A doctor, specializing in blood transfusions turned Vampire – the irony – but one hell of a good setup for a game and story. As someone who has taken an oath to save lives, now must take lives in order to live and grow stronger. Vampyr takes place in a Gothic, industrial London in 1918, the perfect setting for a […]
A doctor, specializing in blood transfusions turned Vampire – the irony – but one hell of a good setup for a game and story. As someone who has taken an oath to save lives, now must take lives in order to live and grow stronger. Vampyr takes place in a Gothic, industrial London in 1918, the perfect setting for a game with potential sinister consequences.
You play as Doctor Jonathan Reid, who has been attacked by a mysterious assailant and now has a thirst for blood. Dr Reid has been forced to find his maker and why a mysterious cult has returned to the streets of London. And almost straight away you are thrown into the combat system against the Guard of Priwen, a group of vampire hunters. The combat is very clunky and is the weakest part of the game. Each swing and dodge consumes stamina and you are normally fighting several enemies at once, each with their own unique skillset and attacks, the player has to be very strategic with their hits but even when you manage to get a combo, it just doesn’t flow well. I wish they utilized the vampire abilities outside of combat, using London’s small narrow side streets to avoid any hostiles, creating another approach to the game.
After stunning opponents you drink your opponent’s blood mid-fight and gain mana, strength, I don’t really know. Anyway, this allows you to use your vampire abilities, which are accessible through a skill tree. The most intriguing part of this game is how you gain XP. Throughout the game, you will meet a number of interesting and fully fleshed out characters, more on this later, you have the choice on whether you want to be a good vampire and only feed on the dying or the bad guys of London or just be a vampire with a complete lack of self-control and just feed on the city. Whatever floats your bloats. But yeah back to my point, so the more poor souls on your menu, the stronger you get and gain more XP.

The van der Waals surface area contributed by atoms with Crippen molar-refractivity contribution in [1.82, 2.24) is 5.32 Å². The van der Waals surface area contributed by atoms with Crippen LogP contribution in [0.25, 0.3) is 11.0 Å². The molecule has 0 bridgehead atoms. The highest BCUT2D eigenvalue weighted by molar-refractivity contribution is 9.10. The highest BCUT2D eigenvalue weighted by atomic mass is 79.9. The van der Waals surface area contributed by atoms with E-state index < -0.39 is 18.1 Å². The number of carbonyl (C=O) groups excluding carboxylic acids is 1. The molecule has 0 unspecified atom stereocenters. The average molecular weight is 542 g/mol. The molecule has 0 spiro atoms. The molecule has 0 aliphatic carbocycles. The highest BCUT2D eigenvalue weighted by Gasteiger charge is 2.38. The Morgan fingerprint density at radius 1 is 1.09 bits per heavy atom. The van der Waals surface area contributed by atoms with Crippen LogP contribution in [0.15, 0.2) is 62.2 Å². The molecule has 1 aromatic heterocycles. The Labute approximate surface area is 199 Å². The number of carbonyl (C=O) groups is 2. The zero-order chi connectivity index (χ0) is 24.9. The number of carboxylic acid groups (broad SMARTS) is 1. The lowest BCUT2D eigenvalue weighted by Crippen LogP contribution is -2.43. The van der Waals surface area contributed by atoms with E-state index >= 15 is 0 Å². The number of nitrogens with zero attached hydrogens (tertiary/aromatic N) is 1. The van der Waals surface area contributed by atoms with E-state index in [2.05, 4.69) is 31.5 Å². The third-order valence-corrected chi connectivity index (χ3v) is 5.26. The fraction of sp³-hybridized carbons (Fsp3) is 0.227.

This XP gaining system is further enhanced by a district health system. The residents of each NPCs are afflicted with a number of different diseases, illnesses… and fatigue, a lot of fatigue. Of course, Dr. Reid wants the best blood on the streets, so you can use your guise as a Doctor to heal these illnesses and increase the quality of blood available and higher XP gains. These illnesses are discovered through detailed conversation trees, all containing hints and potential quests. What I loved most about this was how the better behaved you are the harder the game becomes because you earn less XP. You are not given many warnings how quickly the NPCs level up and you are left in for a tough fight. I’m a sucker for consequences to the way act in the game.
The story has been great so far, the variety of characters and the twists and turns you find out keep you intrigued and there are enough side quests to flesh out the game. Dr Reid becomes a physician at the Pembroke Hospital to hide the fact he’s only going to be seen at night, it’s a shame he’s never there to help any of the patients, but I can’t imagine that being a hugely fun game. The story almost takes on a murder mystery combined with an action horror, as you scour the streets for clues to your making and the various cults that haunt London.
I’ve given Vampyr a 6/10, the game has a fantastic and fun concept with choices having an impact on the game, and a huge catch 22 for Dr Reid. Do you help people to further the quality of blood available or do you avoid feeding on people altogether and just help them because you’re a nice guy? But it’s let down by clunky and overwhelming amounts of combat and the pacing is pretty poor as you have to speak to a lot of people, with huge amounts of conversation available. These create a very bland RPG that quickly become tiring, irritating and quite frankly boring experience, with small bits of story keeping you interested.